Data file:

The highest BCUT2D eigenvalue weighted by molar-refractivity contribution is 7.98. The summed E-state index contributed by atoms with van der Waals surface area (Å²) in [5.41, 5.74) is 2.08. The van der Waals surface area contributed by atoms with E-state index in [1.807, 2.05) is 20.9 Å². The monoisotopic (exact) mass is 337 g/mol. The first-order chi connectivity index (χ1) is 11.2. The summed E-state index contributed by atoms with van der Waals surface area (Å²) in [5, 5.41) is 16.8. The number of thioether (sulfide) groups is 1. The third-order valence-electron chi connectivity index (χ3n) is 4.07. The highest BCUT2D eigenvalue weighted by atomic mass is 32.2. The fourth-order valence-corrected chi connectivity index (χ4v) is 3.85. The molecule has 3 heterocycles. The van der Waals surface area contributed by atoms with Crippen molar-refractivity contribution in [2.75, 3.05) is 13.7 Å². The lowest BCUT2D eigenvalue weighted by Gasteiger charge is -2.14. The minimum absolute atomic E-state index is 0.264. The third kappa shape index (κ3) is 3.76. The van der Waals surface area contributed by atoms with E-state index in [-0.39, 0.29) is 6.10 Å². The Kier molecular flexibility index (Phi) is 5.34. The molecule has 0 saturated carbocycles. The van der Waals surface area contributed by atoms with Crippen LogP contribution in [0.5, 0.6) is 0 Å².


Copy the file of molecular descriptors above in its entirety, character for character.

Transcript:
The highest BCUT2D eigenvalue weighted by molar-refractivity contribution is 7.98. The summed E-state index contributed by atoms with van der Waals surface area (Å²) in [5.41, 5.74) is 2.08. The van der Waals surface area contributed by atoms with E-state index in [1.807, 2.05) is 20.9 Å². The monoisotopic (exact) mass is 337 g/mol. The first-order chi connectivity index (χ1) is 11.2. The summed E-state index contributed by atoms with van der Waals surface area (Å²) in [5, 5.41) is 16.8. The number of thioether (sulfide) groups is 1. The third-order valence-electron chi connectivity index (χ3n) is 4.07. The highest BCUT2D eigenvalue weighted by atomic mass is 32.2. The fourth-order valence-corrected chi connectivity index (χ4v) is 3.85. The molecule has 3 heterocycles. The van der Waals surface area contributed by atoms with Crippen molar-refractivity contribution in [2.75, 3.05) is 13.7 Å². The lowest BCUT2D eigenvalue weighted by Gasteiger charge is -2.14. The minimum absolute atomic E-state index is 0.264. The third kappa shape index (κ3) is 3.76. The van der Waals surface area contributed by atoms with E-state index in [-0.39, 0.29) is 6.10 Å². The Kier molecular flexibility index (Phi) is 5.34. The molecule has 0 saturated carbocycles. The van der Waals surface area contributed by atoms with Crippen LogP contribution in [0.5, 0.6) is 0 Å².